Greenawald said: “To be included on a list that includes the likes of Leontyne Price and Kurt Herbert Adler is such an honor. The list of previous Opera Medal recipients includes many singers who were my inspiration and guideposts. To think that anything I did would put me in their company is truly amazing, and I know that my parents would be glowing with pride. I think of the many people who helped me ‘become me,’ from my first voice teacher Charles Matheson to Thomas Pasatieri, my first friend in New York City, and Matthew Epstein who kept my feet walking forward in the business. I must mention my teacher Audrey Langford, who was the first teacher who ever asked me about the actual anatomy of singing. I also think of David Gockley, who took a risk with me at Houston Grand Opera and became such an important force in my life! I also think of the other companies across the country who literally kept me in business and those general directors who welcomed me such as Kurt Herbert Adler, Speight Jenkins, John Crosby, Richard Gaddes and Jonathan Dudley. And I thank my friends at UCSF Voice and Swallowing, especially Soha Al-Jurf and Sarah Schneider, who helped round out my education as a trainer.

“They let me ‘play,’ and I learned from playing with my colleagues. I think of directors who really guided me, especially my beloved Alden twins, David and Christopher, who were my constant playmates in NYC. I think of Edo de Waart, who sat me down and showed me how to properly mark a score! And MTT who allowed me to play on stage again! And I think of all my beautiful colleagues who joined me in this amazing effort to create beautiful theater, and I think of all the people who have made these last 18 years some of the most rewarding of my life ... all my colleagues at San Francisco Opera and Merola. I cannot thank Mark Morash and Chris Bragg enough for having been my rocks. And Jo Ann McStravick, who made me laugh even when I didn’t want to. Thank you, thank you, thank you.”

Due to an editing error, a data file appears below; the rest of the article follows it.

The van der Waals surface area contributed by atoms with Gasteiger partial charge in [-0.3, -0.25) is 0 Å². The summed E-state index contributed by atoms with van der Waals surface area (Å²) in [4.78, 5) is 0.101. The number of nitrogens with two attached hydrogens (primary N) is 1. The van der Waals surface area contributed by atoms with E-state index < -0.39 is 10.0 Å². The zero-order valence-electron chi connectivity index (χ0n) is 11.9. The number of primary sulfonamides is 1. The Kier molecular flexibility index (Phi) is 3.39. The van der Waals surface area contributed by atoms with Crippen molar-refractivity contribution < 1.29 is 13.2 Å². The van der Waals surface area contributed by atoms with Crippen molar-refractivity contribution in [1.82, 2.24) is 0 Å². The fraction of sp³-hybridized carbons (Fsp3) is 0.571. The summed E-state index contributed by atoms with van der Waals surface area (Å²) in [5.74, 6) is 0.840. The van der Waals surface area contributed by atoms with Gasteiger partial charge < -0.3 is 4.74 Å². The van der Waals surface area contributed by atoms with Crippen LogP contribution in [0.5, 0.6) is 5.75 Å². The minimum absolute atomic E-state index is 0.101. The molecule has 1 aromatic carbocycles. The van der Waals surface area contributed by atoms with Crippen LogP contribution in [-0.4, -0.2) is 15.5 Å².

Inaugurated in 1970 when former general director Kurt Herbert Adler awarded the first medal to soprano Dorothy Kirsten, the San Francisco Opera Medal is the Company’s highest honor. Along with beloved vocal soloists, past awardees include music directors Donald Runnicles and Nicola Luisotti, composer John Adams, artist David Hockney and dramaturg Dr. Clifford “Kip” Cranna.

*For the complete press release please view the attached PDF.